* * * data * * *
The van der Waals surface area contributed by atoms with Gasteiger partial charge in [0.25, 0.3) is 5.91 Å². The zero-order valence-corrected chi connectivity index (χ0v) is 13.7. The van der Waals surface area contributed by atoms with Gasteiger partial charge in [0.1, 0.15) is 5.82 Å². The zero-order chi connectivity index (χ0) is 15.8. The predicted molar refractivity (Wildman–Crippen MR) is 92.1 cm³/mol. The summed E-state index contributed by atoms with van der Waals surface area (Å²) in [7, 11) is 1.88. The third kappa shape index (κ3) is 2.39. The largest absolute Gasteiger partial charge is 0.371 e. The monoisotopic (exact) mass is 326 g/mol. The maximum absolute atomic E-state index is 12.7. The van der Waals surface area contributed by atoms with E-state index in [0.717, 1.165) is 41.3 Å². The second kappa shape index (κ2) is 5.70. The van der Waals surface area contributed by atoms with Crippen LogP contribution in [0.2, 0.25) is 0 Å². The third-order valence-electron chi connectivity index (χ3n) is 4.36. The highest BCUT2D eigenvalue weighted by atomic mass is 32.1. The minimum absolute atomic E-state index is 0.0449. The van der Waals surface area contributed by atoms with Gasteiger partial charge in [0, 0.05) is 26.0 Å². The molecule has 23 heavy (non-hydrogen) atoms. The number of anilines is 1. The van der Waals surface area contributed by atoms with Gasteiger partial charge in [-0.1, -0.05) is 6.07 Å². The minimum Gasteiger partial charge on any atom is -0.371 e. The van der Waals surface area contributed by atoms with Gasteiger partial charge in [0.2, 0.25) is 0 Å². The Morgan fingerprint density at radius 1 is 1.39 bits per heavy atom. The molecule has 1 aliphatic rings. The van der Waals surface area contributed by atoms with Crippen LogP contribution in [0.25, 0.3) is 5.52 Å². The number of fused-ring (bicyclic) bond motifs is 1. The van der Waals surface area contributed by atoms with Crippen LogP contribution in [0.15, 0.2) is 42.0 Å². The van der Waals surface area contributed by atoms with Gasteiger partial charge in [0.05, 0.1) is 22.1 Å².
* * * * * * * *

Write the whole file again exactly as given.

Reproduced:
The van der Waals surface area contributed by atoms with Gasteiger partial charge in [0.25, 0.3) is 5.91 Å². The zero-order valence-corrected chi connectivity index (χ0v) is 13.7. The van der Waals surface area contributed by atoms with Gasteiger partial charge in [0.1, 0.15) is 5.82 Å². The zero-order chi connectivity index (χ0) is 15.8. The predicted molar refractivity (Wildman–Crippen MR) is 92.1 cm³/mol. The summed E-state index contributed by atoms with van der Waals surface area (Å²) in [7, 11) is 1.88. The third kappa shape index (κ3) is 2.39. The largest absolute Gasteiger partial charge is 0.371 e. The monoisotopic (exact) mass is 326 g/mol. The maximum absolute atomic E-state index is 12.7. The van der Waals surface area contributed by atoms with E-state index in [0.717, 1.165) is 41.3 Å². The second kappa shape index (κ2) is 5.70. The van der Waals surface area contributed by atoms with Crippen LogP contribution in [0.2, 0.25) is 0 Å². The third-order valence-electron chi connectivity index (χ3n) is 4.36. The highest BCUT2D eigenvalue weighted by atomic mass is 32.1. The minimum absolute atomic E-state index is 0.0449. The van der Waals surface area contributed by atoms with Gasteiger partial charge in [0, 0.05) is 26.0 Å². The molecule has 23 heavy (non-hydrogen) atoms. The number of anilines is 1. The van der Waals surface area contributed by atoms with Gasteiger partial charge in [-0.1, -0.05) is 6.07 Å². The minimum Gasteiger partial charge on any atom is -0.371 e. The van der Waals surface area contributed by atoms with Gasteiger partial charge in [0.2, 0.25) is 0 Å². The Morgan fingerprint density at radius 1 is 1.39 bits per heavy atom. The molecule has 1 aliphatic rings. The van der Waals surface area contributed by atoms with Crippen LogP contribution in [0.25, 0.3) is 5.52 Å². The number of fused-ring (bicyclic) bond motifs is 1. The van der Waals surface area contributed by atoms with Crippen LogP contribution in [0.15, 0.2) is 42.0 Å². The van der Waals surface area contributed by atoms with Gasteiger partial charge in [0.05, 0.1) is 22.1 Å².